Toshiba Picks Bain-Apple for Memory Chip Business Sale, Says WSJ


Apple, which has been buying up over 30 percent of Toshiba's NAND flash chips, and Dell are expected to join the group, and Toshiba will keep a certain amount of shares to retain influence, according to Nikkei.

Western Digital's exclusion from the deal and worsening relationship with Toshiba may undermine a $15.8 billion bet on the market it made a year ago in buying SanDisk gain access to manufacturing of the chips that are overtaking its computer storage business. One consortium included Bain Capital, the Innovation Network Corporation of Japan and the Development Bank of Japan.

The Bain-led group was identified as a preferred bidder nearly three months ago, but the process has been delayed by lawsuits, government opposition and corporate indecision.

The deal, agreed to by Toshiba's board of directors at a meeting Wednesday (Sept. 20), came just hours after the Retuers news service, citing anonymous sources, reported that Toshiba was once again leaning toward accepting a rival bid from Western Digital.

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Currently, Toshiba and Western Digital together represent 35 percent of the global NAND flash output, according to DRAMeXchange.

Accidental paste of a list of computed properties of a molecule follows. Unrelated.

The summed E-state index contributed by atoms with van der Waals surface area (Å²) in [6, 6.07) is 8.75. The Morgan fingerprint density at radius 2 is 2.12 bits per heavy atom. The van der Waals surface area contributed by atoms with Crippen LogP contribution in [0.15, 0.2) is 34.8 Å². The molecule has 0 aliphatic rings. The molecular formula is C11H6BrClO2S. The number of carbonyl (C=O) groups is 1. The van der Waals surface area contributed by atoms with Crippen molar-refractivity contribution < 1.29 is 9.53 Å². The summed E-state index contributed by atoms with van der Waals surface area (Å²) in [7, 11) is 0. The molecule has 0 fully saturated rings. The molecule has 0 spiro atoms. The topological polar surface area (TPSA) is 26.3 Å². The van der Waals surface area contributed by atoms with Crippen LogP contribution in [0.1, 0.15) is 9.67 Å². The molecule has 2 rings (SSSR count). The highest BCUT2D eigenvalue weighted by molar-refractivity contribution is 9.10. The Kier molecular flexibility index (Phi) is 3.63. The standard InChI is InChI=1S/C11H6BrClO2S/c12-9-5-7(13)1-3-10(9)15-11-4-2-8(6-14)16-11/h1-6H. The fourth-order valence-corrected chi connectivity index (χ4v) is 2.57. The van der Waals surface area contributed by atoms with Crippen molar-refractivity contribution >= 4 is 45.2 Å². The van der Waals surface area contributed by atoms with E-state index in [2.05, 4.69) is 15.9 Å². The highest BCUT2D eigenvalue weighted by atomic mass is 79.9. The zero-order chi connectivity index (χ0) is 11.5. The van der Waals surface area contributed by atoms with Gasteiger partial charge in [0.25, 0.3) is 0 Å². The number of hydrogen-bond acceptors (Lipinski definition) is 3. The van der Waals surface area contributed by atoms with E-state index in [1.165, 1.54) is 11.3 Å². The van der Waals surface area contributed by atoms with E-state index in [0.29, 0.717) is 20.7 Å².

Korean chipmaker SK hynix remained silent on Sept 20 over reports that Japan-based Toshiba has made a decision to pick a Japan-US-Korean consortium as preferred bidder to buy its memory chip business unit.

However, some industry experts argue that if the new Japanese shareholders of Toshiba's chip business refuse to share information regarding production and technology with SK Hynix, little to nothing is be gained for the South Korean chipmaker despite its high-profile months-long bid to win the battle for a piece of Toshiba. But the MOU didn't preclude Toshiba from continuing to negotiate with other bidders.

While $18 billion is a lot, tech manufacturing giant Foxconn was reportedly offering as much as $28 billion with the support of heavyweights like Amazon and Apple.